Last updated on August 3rd, 2018 at 08:50 pm
Anorexia nervosa is an eating disorder in which the victim starves themself. The term Anorexia nervosa means a loss of appetite due to nervous causes. Anorexia may start in adolescence or puberty, but may also develop in adults in their 20s or 30s.
It mainly affects women but an increasing number of young men are being diagnosed and children as young as 8 years old are developing this condition.
Symptoms of Anorexia nervosa
In anorexia the patient is often secretive about self starvation, exercise excessively, induces vomiting and misuses lexatives. This prompts extreme weight loss (a lower than usual body mass index), secondary amenorrhoea, hyperactivity, low blood pressure, fear of weight gain, denial of hunger, slowed heart beat and hypothermia.
Anorexics regard themselves as fat or obese when in reallity they are vastly underweight and may suffer from depression and attempt suicide. If anorexia persists, the suffers starves to death.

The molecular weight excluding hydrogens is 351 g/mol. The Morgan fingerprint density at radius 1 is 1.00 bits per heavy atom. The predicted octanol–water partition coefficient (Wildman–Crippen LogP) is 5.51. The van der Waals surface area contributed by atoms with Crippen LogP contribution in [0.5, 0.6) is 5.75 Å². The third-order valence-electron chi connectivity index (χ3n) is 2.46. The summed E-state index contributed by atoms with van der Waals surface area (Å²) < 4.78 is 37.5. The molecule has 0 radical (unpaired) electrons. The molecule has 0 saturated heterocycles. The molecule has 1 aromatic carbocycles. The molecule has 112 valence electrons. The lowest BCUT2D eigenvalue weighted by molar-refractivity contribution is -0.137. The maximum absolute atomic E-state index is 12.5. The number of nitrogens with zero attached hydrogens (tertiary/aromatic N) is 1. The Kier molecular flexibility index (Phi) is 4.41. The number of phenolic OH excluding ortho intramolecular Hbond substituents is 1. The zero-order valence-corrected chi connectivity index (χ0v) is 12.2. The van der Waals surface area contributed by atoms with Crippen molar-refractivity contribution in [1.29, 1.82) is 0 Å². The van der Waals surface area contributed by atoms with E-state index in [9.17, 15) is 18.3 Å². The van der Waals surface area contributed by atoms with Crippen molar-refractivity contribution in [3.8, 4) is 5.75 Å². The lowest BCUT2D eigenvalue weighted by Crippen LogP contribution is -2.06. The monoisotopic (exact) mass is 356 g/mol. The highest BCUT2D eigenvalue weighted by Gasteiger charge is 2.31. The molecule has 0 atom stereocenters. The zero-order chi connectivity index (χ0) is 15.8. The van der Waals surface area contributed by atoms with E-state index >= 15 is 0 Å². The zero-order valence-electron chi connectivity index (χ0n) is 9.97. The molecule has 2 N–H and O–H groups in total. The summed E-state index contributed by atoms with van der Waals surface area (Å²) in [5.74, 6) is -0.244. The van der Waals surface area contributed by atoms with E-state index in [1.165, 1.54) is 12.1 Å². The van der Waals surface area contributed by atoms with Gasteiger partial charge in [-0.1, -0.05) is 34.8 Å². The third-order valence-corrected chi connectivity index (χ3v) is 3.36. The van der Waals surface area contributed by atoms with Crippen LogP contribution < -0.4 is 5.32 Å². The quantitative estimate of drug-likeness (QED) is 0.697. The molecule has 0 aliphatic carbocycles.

Causes of Anorexia nervosa
The cause of this distressing condition appears to have a psychological basis. It may be triggered by a desire to be slim to fit the cultural ideal common in the industrialized world.
It is a way for a young adolescent to control her life during a period when her position in the family and her body are undergoing change. Some people become anorexic as they subconsciously want to regress to the pre-adolescent state because of fear of developing into an adult and confusion about their sexuality.
It may be triggered by a change in family circumstances, e.g. marriage, leaving home, bereavement or other suppressed grief.
Treating Anorexia nervosa
Whatever the cause, treating anorexia may be difficult. The self esteem and confidence of the sufferer need to be built up, and this can be done by family, friends and medical practitioners.
Most people are treated in specialist units or in residential homes for those with eating disorders. Counseling or Psychotherapy may help determine the basis for the condition and resolve the problem.
Hospitalization may be necessary where feeding can be controlled, and force-feeding via a nasogastric tube or intravenous drip may be needed. Approximately 50 per cent of sufferers recover completely within 4 years, 25 per cent improve, and 25 per cent remain severely affected.
Between 10 and 15 per cent of people with anorexia die from the condition, a proportion by suicide.
Periods of prolonged starvation because of anorexia result in severe damage to several body organs and tissues, including the heart and teeth, and some of this is irreversible.